Māori knowledge accepts the cultural significance of a common centre as the source of all subjects. From this source, mauri emanates and is connected and present in all things. Just like the life of our natural environment, inanimate materials have a form of life, a mauri that distinguishes them and unifies them within a wider system of entities (Durie, 2013). Marsden (2003) states the universe is a stream of processes and events, that objects are either static or dynamic. In the making process of Te Waa’s sculptures, the mauri in the media is considered as chains of energy. Frivolous threads are added in layers, wrapped sensitively, and added to again to reveal a unity of being. Te Waa researches Māori and other ancient healing and funerary customs that involve wrapping bodies. The binding in these sculptures holds echoes of these rituals and becomes an intuitive process for the artist to thread the lives lived by the materials, his artistic research and whakapapa together in contemporary practice. Considering Royal’s theme of knowledge weaving, the artist as a pūngāwere (spider) threads the static life in material culture into something poetic and dynamic. The fabrics are considered as wholes, the body of the sculpture/installation itself another whole, and their titles connect to whole ancestry.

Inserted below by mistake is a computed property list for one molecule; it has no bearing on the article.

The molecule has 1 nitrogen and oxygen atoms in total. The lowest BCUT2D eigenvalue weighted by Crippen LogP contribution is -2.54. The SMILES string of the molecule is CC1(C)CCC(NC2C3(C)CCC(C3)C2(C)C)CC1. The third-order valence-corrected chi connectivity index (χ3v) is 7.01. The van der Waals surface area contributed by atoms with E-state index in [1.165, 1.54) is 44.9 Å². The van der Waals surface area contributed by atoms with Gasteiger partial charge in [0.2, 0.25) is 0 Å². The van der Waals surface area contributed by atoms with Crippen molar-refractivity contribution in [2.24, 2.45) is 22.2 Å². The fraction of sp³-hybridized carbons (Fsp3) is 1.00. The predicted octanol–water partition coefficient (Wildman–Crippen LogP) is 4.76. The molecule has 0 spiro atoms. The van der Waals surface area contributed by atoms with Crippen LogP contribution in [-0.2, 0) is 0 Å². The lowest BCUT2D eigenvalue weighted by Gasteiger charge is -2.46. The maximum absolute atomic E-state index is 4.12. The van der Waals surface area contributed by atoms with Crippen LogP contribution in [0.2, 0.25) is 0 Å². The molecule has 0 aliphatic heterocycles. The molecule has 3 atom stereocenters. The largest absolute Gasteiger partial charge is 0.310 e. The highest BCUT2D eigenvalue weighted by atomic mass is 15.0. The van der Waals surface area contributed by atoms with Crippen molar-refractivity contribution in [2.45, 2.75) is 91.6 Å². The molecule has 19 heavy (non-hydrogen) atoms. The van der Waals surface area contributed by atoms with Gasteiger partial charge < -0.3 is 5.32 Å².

With the body as the location of the work, empathy and sense are central. The sculptures embody the many facets of a person that aren’t polished or perfect; the body can attract and repel. Garish hues, glitter, fluff and raw hems are packed into a sinewy edifice. These forms elbow with a particular kind of contemporary sculpture distinctively assembled and “unmonumental.” Unmonumental was the name of the exhibition at The New Museum, New York, in 2007 featuring contemporary artists who intentionally avoid “massiveness,” “timelessness,” and “public significance” (Diaz et al., 2007, p. 134). The works in the show were human scale and all employed assemblage and the use of symbols to build complex individual narratives. Laura Hoptman’s catalogue essay observes how these assemblages are distinct from 1960s “junk culture” or 1980s “product culture,” that these are artworks of an “object culture”—“A post-Duchampian period in which the idea of the readymade has been so absorbed that an object from life is as obvious a material for art as oil paint” (Diaz et al., 2007, p. 134). The show featured contemporary artists such as Rebecca Warren and Rachel Harrison, whose sculptures tussle with the function of the figure in sculpture, which has traditionally been used to memorialise and idealise. Warren’s sculptures range from cartoons to amorphous clay works and bronzes; they are fresh, dynamic and resist being too resolved. Harrison’s sculptures set up an unmonumental language through wild material hybrids. Like Harrison’s disparate combinations and Warren’s unpolished clay, Te Waa’s work draws attention to throwaway objects with unshapely silhouettes in sensuous pelts and fantastic colour. Unmonumental, lowbrow substances are considered with a Queer lens and transformed into extravagance. Referring to ‘camp’ symbols, the fabric becomes a way to insert joy into non-normative experiences. The materials of free expression—faux fur, doll clothes and shiny clubbing outfits—are both encouraged and subverted through sculpting. In A Mum’s Hart (Figure 4), for example, the brown, bound figure reveals its polyester structure, the balancing moves are pretty florets of coloured thread. The underlying ugliness is partially covered and balanced with decoration. Domestically grounded in everyday objects, the intuitively wrapped sculptures are liberated in spirit. They are bodily, they use the material of our time and offer intimate enjoyment.